Are you sick of being told you’re not doing enough on social media? Didn’t Jesus do ok without Facebook? And how about the early church? And do we really think that young people will stop leaving the church if churches could just figure out Facebook?
Do the following headlines look familiar?
- 25 Tips to Grow your Followers Overnight
- 10,007 Pre-Written Social Media Posts
- 17 Ways To Quadruple Your Engagement
- “Ultimate” this, “Definitive” that…
And here’s the dirty secret lurking behind those headlines: all those likes and all that buzz rarely translates into changed behavior. I’ve helped build global brands with million dollar budgets, and even they struggle to justify all the noise – excuse me, “content.” And if you’ve ever been part of growing a massive social following, you know from personal experience that you’re eventually left wondering, “Well…what was that for?”
Hopefully, this has already begun freeing your mind from the pressure that you have to grow your social media presence. If you don’t have time, just don’t do it. I guarantee if you love people well in your neighborhood, it’ll make a greater impact than how potent your tweets are. But, please, read on…
Buzz-as-Currency Is Killing Us
The aforementioned headlines fully embrace the culture of what I call, “Buzz-as-Currency” (I talk more about how to indwell a different paradigm using “Redemptive Marketing” in my class). Buzz-as-Currency tells us that likes and followers (“Buzz”) are the ultimate goals. This paradigm is undermining mental health (I’ll post more on this later) – not to mention quality journalism – and further propagating the damaging belief that the church is another marketplace for consumer consumption.
What about “Fish where the fishies are and all that jazz?”
Yes, a lot of people are on social media. Yes, it can – and often should – be used by churches. But, why is social media growth a requirement for churches?
The closest the proliferators of Buzz-as-Currency will come to answering that question is by providing statistics that look and smell like answers but aren’t actual answers. These statistics focus on the sheer volume of social media usage, things like “90% of Millennials use Facebook,” or astronomical data about the terabytes of content created every day.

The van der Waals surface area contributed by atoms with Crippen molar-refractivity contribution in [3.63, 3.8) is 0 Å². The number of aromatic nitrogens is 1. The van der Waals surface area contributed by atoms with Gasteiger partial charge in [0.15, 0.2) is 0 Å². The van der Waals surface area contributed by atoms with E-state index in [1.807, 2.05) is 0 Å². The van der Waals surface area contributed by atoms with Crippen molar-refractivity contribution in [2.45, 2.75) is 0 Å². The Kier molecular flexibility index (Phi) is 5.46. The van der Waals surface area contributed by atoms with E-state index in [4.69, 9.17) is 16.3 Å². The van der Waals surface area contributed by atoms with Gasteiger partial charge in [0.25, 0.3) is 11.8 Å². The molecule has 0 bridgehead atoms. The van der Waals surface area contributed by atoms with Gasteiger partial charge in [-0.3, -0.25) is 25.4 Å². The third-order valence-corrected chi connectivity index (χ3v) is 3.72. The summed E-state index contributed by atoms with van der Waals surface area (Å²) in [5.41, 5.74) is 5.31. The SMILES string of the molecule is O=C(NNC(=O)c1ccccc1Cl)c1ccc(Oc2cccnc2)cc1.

In other words, because it’s big and everyone is doing it, your church should do it too. Well, a lot of people do heroin but we shouldn’t all start “engaging” heroin.
I’m not saying using social media is wrong, I’m just saying that “growth” isn’t the ultimate. And, I am saying producing content just to produce content is a time-waster… and it’s kind of ruining the Internet.
So Why Use Social Media?
If you can answer the following three questions in the affirmative, you should use social media – and you will be doing so redemptively, I might add:
- Can we deepen our relationship with the people our church serves?
- Can we make their lives richer?
- Can we make their lives easier?
Those are very different questions than what is usually asked:
- How do we grow our followers?
- How do we boost engagement?
The latter set of questions are selfish. They’re all about you and your church, not about who you’re serving. When those types of questions guide you, one will do just about anything to get “more.” We see this destructive paradigm in pop culture all the time, don’t we? The more inflammatory the content the more “engagement” is incited, and on and on we go until one day our president is swearing at people on Twitter.
When the first set of questions guide you, you’ll be less prone to manipulative “click-bait” headlines, and more likely to create content that is genuine, helpful, and meaningful.
Here’s the key: to answer that former set of questions, you must first know who your target is (“Target” is a marketing word for who you’re trying to connect with via your communications). If you don’t know what would deepen the relationship with those your church serves, what would make their lives richer, and what would make their lives easier, then you don’t know your target.
If you don’t’ know who your target is, take my church marketing class or fill out the form below to get a free chapter from the class on defining your audience. If you do know your target, go forth and begin filtering all your church’s social content through the aforementioned questions:
How can we deepen our relationship with people our church serves?
How can we make their lives richer?
How can we make their lives easier?
Photo credits: Marvin Ronsdorf, Lance Anderson, Priscilla Du Preez